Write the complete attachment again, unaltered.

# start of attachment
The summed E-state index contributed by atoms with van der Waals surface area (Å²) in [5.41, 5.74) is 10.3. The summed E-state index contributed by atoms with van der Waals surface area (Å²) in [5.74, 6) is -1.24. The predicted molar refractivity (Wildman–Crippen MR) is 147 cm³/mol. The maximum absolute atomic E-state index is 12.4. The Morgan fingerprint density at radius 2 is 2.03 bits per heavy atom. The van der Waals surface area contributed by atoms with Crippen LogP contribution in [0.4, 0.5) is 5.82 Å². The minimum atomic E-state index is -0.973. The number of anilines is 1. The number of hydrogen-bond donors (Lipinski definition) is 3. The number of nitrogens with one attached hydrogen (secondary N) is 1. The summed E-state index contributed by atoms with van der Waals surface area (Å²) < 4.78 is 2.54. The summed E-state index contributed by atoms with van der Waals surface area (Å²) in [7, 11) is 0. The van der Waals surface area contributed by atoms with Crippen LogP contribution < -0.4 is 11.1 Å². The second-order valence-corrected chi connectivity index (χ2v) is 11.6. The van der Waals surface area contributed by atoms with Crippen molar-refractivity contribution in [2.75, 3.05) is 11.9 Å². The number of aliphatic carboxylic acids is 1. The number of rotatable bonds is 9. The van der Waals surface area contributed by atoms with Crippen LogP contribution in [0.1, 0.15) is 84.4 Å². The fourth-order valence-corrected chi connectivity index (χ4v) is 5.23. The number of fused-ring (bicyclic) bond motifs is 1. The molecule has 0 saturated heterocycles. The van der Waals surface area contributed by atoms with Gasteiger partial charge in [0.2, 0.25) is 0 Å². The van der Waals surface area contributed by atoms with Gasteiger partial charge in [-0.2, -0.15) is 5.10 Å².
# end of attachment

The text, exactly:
The summed E-state index contributed by atoms with van der Waals surface area (Å²) in [5.41, 5.74) is 10.3. The summed E-state index contributed by atoms with van der Waals surface area (Å²) in [5.74, 6) is -1.24. The predicted molar refractivity (Wildman–Crippen MR) is 147 cm³/mol. The maximum absolute atomic E-state index is 12.4. The Morgan fingerprint density at radius 2 is 2.03 bits per heavy atom. The van der Waals surface area contributed by atoms with Crippen LogP contribution in [0.4, 0.5) is 5.82 Å². The minimum atomic E-state index is -0.973. The number of anilines is 1. The number of hydrogen-bond donors (Lipinski definition) is 3. The number of nitrogens with one attached hydrogen (secondary N) is 1. The summed E-state index contributed by atoms with van der Waals surface area (Å²) < 4.78 is 2.54. The summed E-state index contributed by atoms with van der Waals surface area (Å²) in [7, 11) is 0. The van der Waals surface area contributed by atoms with Crippen LogP contribution < -0.4 is 11.1 Å². The second-order valence-corrected chi connectivity index (χ2v) is 11.6. The van der Waals surface area contributed by atoms with Crippen molar-refractivity contribution in [2.75, 3.05) is 11.9 Å². The number of aliphatic carboxylic acids is 1. The number of rotatable bonds is 9. The van der Waals surface area contributed by atoms with Crippen LogP contribution in [0.1, 0.15) is 84.4 Å². The fourth-order valence-corrected chi connectivity index (χ4v) is 5.23. The number of fused-ring (bicyclic) bond motifs is 1. The molecule has 0 saturated heterocycles. The van der Waals surface area contributed by atoms with Gasteiger partial charge in [0.2, 0.25) is 0 Å². The van der Waals surface area contributed by atoms with Gasteiger partial charge in [-0.2, -0.15) is 5.10 Å².